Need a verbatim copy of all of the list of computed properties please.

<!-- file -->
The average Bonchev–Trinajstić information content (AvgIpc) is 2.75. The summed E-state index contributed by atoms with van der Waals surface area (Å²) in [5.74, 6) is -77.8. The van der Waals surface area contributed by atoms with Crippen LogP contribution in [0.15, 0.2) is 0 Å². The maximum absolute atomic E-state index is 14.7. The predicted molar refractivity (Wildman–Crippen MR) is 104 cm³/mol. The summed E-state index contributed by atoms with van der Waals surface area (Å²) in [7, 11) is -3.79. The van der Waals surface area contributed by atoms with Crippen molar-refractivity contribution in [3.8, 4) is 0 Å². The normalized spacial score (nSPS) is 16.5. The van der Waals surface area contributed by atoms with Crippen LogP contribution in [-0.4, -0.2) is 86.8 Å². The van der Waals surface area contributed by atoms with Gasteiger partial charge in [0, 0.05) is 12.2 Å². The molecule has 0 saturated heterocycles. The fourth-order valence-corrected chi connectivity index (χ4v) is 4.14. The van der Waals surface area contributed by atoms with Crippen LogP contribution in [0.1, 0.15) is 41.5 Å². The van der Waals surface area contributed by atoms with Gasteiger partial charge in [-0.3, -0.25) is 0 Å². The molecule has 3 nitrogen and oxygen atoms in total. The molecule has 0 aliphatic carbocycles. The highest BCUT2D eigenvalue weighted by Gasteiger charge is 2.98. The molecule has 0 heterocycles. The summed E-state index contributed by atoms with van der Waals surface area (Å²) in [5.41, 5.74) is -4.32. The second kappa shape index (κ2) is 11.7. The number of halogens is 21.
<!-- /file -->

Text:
The average Bonchev–Trinajstić information content (AvgIpc) is 2.75. The summed E-state index contributed by atoms with van der Waals surface area (Å²) in [5.74, 6) is -77.8. The van der Waals surface area contributed by atoms with Crippen LogP contribution in [0.15, 0.2) is 0 Å². The maximum absolute atomic E-state index is 14.7. The predicted molar refractivity (Wildman–Crippen MR) is 104 cm³/mol. The summed E-state index contributed by atoms with van der Waals surface area (Å²) in [7, 11) is -3.79. The van der Waals surface area contributed by atoms with Crippen molar-refractivity contribution in [3.8, 4) is 0 Å². The normalized spacial score (nSPS) is 16.5. The van der Waals surface area contributed by atoms with Crippen LogP contribution in [-0.4, -0.2) is 86.8 Å². The van der Waals surface area contributed by atoms with Gasteiger partial charge in [0, 0.05) is 12.2 Å². The molecule has 0 saturated heterocycles. The fourth-order valence-corrected chi connectivity index (χ4v) is 4.14. The van der Waals surface area contributed by atoms with Crippen LogP contribution in [0.1, 0.15) is 41.5 Å². The van der Waals surface area contributed by atoms with Gasteiger partial charge in [-0.3, -0.25) is 0 Å². The molecule has 3 nitrogen and oxygen atoms in total. The molecule has 0 aliphatic carbocycles. The highest BCUT2D eigenvalue weighted by Gasteiger charge is 2.98. The molecule has 0 heterocycles. The summed E-state index contributed by atoms with van der Waals surface area (Å²) in [5.41, 5.74) is -4.32. The second kappa shape index (κ2) is 11.7. The number of halogens is 21.